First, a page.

Category Archives: DetectX
Despite removing MacKeeper, I occasionally get reports from DetectX users who find that when they open their browser, MacKeeper is still haunting them. If your browser is popping open with images like the ones above, then like those users, you’ve got an adware infection.
It sounds nasty, but it’s more annoying and intrusive. It also may signal that your mac has been compromised in other ways by malware such as Pirrit, which has the capability to do more than just harrass you through your browser.
The easy solution to adware is to run my free app DetectX. If you find the problem isn’t solved, you can also send me the DetectX report and I’ll solve it for you, for free.
If you like rolling your sleeves up yourself, then follow this procedure:
As you should always be running with a recent backup anyway (right, folks?) be sure to do a TM backup or clone before you start in case anything goes wrong. Do not ignore the necessity for a backup. If you don’t have one, stop now and get one.
You’re going to want to hunt down the adware in a few places. Be careful not to delete anything, but instead move suspicious items to a folder on your Desktop so that you can return them to where they came from if they are innocent. Create a new folder on your Desktop called ‘Quarantine’ for this purpose.
You’re going to want to keep a note of what you find and where you found it, so have a text editor like BBEdit or TextEdit open while you work. Save this file in your Quarantine folder, too.
When you find a suspicious item, an easy trick is to drag the suspect first into the editor to copy its path, and then drag it into your makeshift ‘Quarantine’ folder to move it. To copy the path in this way, use a plain text format in TextEdit. If you’re using BBEdit, command-drag the item. For moving to your Quarantine folder, you’re going to need to use ‘Command’-drag and supply an Admin password for the move if the item is outside of your Home folder.
2. Local and User Domain Libraries
Note these are two different libraries, but I’m assuming that if you’ve elected to follow this “roll your sleeves up” procedure, you already knew that. If you didn’t, I strongly suggest you reconsider trying to do this yourself. Messing under the hood requires a certain minimum level of experience and knowledge to avoid borking your entire system.
Assuming that all warnings and caveats so far have been heeded, you’re ready to inspect the /Library and ~/Library folders. Treat as suspicious anything at the root of /Library that begins with a lower case letter, particularly if it is an executable. Aside from the hidden .localized file, Apple don’t put anything at the root of /Library that begins with a lower case letter, and responsible 3rd party developers don’t either. If you find anything like that and you don’t know what it is, make a note of it (don’t move it yet).
At this point I’d love to be able to give you a list of file names to look out for, but I’m afraid we’re talking in the thousands if not more. A lot of this adware creates its own unique names on install by randomly choosing words from the
/usr/share/dict/words file. Some of them disguise themselves as Apple files, like
com.apple.morkim.plist and others disguise themselves by hiding themselves from the Finder (so ideally you want to be doing this on the command line, or at the very least use the Finder with invisible files showing).
The good news is that a lot of this adware is fairly obvious when you look at it. Move into the local (not user) Library’s LaunchAgents and LaunchDaemons folders and inspect the items in there. Move items that have random dictionary word names like ‘Bolshevik-remindful’ or gibberish concatenations of consonants and vowels like ‘com.xpbbptejonfy.plist’. If you’re not sure, open the plist (you can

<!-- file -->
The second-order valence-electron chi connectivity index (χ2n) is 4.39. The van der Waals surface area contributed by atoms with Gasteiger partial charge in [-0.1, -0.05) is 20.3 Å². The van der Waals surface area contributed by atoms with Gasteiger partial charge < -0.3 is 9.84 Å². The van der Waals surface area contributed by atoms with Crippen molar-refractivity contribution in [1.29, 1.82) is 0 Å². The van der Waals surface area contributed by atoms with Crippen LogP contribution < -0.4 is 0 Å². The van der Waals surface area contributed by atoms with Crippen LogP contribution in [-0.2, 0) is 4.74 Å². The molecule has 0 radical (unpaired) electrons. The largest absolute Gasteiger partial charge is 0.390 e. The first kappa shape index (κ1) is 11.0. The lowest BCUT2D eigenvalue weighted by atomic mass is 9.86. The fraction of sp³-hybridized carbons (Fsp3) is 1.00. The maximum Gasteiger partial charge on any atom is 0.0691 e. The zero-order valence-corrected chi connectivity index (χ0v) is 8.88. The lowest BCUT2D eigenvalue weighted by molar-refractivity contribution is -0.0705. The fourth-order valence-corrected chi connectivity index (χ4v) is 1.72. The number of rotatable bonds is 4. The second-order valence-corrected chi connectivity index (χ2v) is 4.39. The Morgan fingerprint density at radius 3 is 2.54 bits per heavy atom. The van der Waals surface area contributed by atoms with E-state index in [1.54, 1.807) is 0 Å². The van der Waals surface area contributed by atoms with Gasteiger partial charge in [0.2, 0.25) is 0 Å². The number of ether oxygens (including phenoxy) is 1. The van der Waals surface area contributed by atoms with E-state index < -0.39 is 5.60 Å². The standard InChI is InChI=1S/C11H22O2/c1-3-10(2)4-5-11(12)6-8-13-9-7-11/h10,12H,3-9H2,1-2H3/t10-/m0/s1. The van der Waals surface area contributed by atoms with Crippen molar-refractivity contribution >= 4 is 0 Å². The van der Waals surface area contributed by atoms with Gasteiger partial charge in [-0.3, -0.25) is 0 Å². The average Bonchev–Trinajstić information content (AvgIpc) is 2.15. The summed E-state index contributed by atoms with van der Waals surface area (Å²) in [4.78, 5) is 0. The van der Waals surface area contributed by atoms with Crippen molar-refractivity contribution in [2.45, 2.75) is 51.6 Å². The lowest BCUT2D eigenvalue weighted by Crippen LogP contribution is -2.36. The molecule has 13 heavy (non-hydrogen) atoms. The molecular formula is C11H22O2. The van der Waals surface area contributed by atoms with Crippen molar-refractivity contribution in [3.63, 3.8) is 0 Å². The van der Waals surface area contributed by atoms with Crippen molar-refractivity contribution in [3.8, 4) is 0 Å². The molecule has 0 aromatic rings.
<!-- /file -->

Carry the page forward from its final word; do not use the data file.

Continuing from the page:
sudo cat it if you’re in the Terminal) and see what executable it refers to. If that refers to a path to some similarly named binary you’ve never heard of, go check it out and see what it is. If in doubt, use
After that, you’ll want to move on to your ~/Library/LaunchAgents folder, and follow the same procedure. Any items in here should refer to an app that you recognize and regularly use. Items with names that mispell words like ‘update’ and ‘download’ are dead giveaways as adware.
Adware plist files in here will typically refer to something funny sounding in your ~/Library/Application Support/ folder. Any apps found in the Application Support folder or subfolders should be treated as suspicious. Again, check the name through an internet search if you’re in any doubt, but since this is stuff in your user domain, really anything you don’t recognize shouldn’t be there anyway.
3. Browser Extensions
While you’re in the user Library, go check on what is in Safari/Extensions folder. You should see an Extensions.plist and only the safariextz files that refer to Extensions you use, if any. Fire up Safari, and check in the Preferences’ Extensions tab to uninstall any that you don’t use. If you use other browsers, use the Tools menu to inspect Extension or Add-ons, again removing any that you don’t use.
4. Restart and test
It’s time to restart your mac. After restarting, you’ll need to reset your browser to its default state. First, hold down the shift key while launching the browser from the Dock.
If you get redirected to an adware page or still get a pop up, clear your browser’s default settings. Although adware can no longer easily alter Safari’s defaults, you can check that your home page is correct in Safari’s Preferences. You can empty history and caches from the Safari menu and the Develop menu, respectively. For the latter, click ‘Advanced’ in Safari’s Preferences and check the ‘Show Develop menu in menu bar’ box at the bottom to enable the menu.
To reset Chrome and chromium based browsers to default settings, see:
For Firefox, see
Fixed it or not?